DPP07DE0B1B102257It was 2001, and high heels in Mumbai were beginning to get bored. All the fashionable floor space available to them seemed to be in the same kind of chic but suffocatingly formal establishment. Until, 20 metres from Churchgate station, past a circle of prosperous paunches leaning over a paan stall, a place that looked like the anteroom of a Moroccan palace invited people in for coffee. Designer dresses lounged on colourful sofas, lipstick stuck to carved wooden pipes, privileged hands gripped imperious mugs and perfumed smoke perforated an air that smelt of money.

People tend to forget that before hookah bars became synonymous with directionless college students, Mocha, Riyaaz Amlani’s first venture, was one of the trendiest joints in Mumbai. It was the kind of place where art enthusiasts would survey the furniture and paintings, all of which were on sale. Sheeshas, opulent-looking and marketed as the toys of royals who inhaled powerfully as they contemplated their might, fed a restless, aspirational society’s appetite for a new fad. Everyone felt like he had been invited to the most happening party in town — like a hundred Nick Carraways chasing the shadow of an invisible Gatsby.

Amlani specialises in creating concepts that become instantly cool. It is not surprising that before entering the restaurant business, he designed pool parlours, go-karting venues and gyms, all obsessions that shot through cities like crack. With Salt Water Café, he put high heels out of business. Casual flats lay on the floor as pedicured feet curled up onto chairs in a laidback cafe, where suits important enough to drink cocktails in the middle of the day sat alongside models catching a quick salad before an evening photo shoot. This year, he launched Social, a cafe that doubles up as a workspace. Amlani had noticed how people were increasingly visiting cafes to have meetings or work alone on their laptops. So, he decided to create an environment in which people could work over a cup of coffee without feeling the prickle on their shoulder of the staff’s impatient eyes.

At Social, which has outlets in Delhi, Mumbai and Bangalore, you can rent a workstation for Rs 5000 a month, all of which is redeemable against food and drink. You are given access to high-speed internet, a fully-equipped conference room, printers, scanners, a personal locker and mailbox, a concierge service and even a PlayStation 4 that you can use to unwind. In the evenings, Social turns into a trendy bar, with live music, stand-up comedy and other entertainment.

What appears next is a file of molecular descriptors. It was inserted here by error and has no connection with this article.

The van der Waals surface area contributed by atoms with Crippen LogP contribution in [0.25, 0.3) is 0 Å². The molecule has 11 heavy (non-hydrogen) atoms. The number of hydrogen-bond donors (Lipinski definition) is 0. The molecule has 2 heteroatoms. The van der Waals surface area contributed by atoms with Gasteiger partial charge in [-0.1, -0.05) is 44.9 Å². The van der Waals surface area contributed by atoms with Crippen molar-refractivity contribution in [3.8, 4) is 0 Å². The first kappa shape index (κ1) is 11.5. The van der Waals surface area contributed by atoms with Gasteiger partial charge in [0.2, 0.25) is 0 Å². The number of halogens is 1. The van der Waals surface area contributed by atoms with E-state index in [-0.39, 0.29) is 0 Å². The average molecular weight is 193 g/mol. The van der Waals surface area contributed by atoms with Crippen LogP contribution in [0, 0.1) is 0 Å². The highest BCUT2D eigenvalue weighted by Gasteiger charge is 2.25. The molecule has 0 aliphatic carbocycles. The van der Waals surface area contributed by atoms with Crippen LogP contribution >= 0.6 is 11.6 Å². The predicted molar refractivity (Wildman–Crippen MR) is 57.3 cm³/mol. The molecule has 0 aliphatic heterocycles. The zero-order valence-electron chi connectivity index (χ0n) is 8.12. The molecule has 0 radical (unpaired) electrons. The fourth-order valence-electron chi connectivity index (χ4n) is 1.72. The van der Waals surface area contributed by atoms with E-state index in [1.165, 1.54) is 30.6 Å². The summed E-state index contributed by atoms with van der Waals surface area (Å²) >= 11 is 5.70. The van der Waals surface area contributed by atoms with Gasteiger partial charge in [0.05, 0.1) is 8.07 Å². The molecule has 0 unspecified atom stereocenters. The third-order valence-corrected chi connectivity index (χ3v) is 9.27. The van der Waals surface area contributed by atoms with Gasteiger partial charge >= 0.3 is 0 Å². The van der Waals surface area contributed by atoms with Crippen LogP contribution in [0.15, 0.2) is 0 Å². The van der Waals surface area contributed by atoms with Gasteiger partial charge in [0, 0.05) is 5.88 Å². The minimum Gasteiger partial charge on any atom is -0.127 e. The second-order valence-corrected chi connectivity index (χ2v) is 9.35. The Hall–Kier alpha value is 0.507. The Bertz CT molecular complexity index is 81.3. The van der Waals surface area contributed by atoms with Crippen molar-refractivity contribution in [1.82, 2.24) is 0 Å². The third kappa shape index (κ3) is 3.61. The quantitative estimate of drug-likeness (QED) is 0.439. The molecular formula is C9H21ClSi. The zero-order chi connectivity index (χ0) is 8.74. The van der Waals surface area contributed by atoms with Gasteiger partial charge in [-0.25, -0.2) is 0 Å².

A lot of what Amlani does in the restaurant space is what IT geeks would call innovation. He doesn’t see it that way, though. “We just create new experiences based on our observations of people and conversations with them,” he says. “Social was not a brainwave. We’ve been in the cafe business for 14 years and saw many people were coming to cafes to work. So, we decided to provide them with an environment in which they could feel inspired.” Social, like many of his establishments, seeks to give every patron an entry pass to being a part of the popular crowd. “People come there not so much for the facilities as to be around like-minded, inspiring people; to collaborate and interact with them,” Amlani says.

Colaba Social
Colaba Social

His Impresario Entertainment and Hospitality Pvt Ltd now owns 39 restaurants in 13 cities, and most of these are all-day cafes or restaurants with a casual, unpretentious atmosphere. “Globally, quality gastronomy is stepping out of stuffy, expensive fine-dining restaurants and creeping into casual bistros and cafes,” he explains. “People now go out more and, therefore, spend less each time they do. Earlier, people would go out once a month and spend a bomb, but now they go out three or four times a week. Also, people are tired of dressing up and eating in a stuffy environment. They feel judged in pretentious restaurants. They want to eat in a casual, comfortable atmosphere but not compromise on the quality of food.”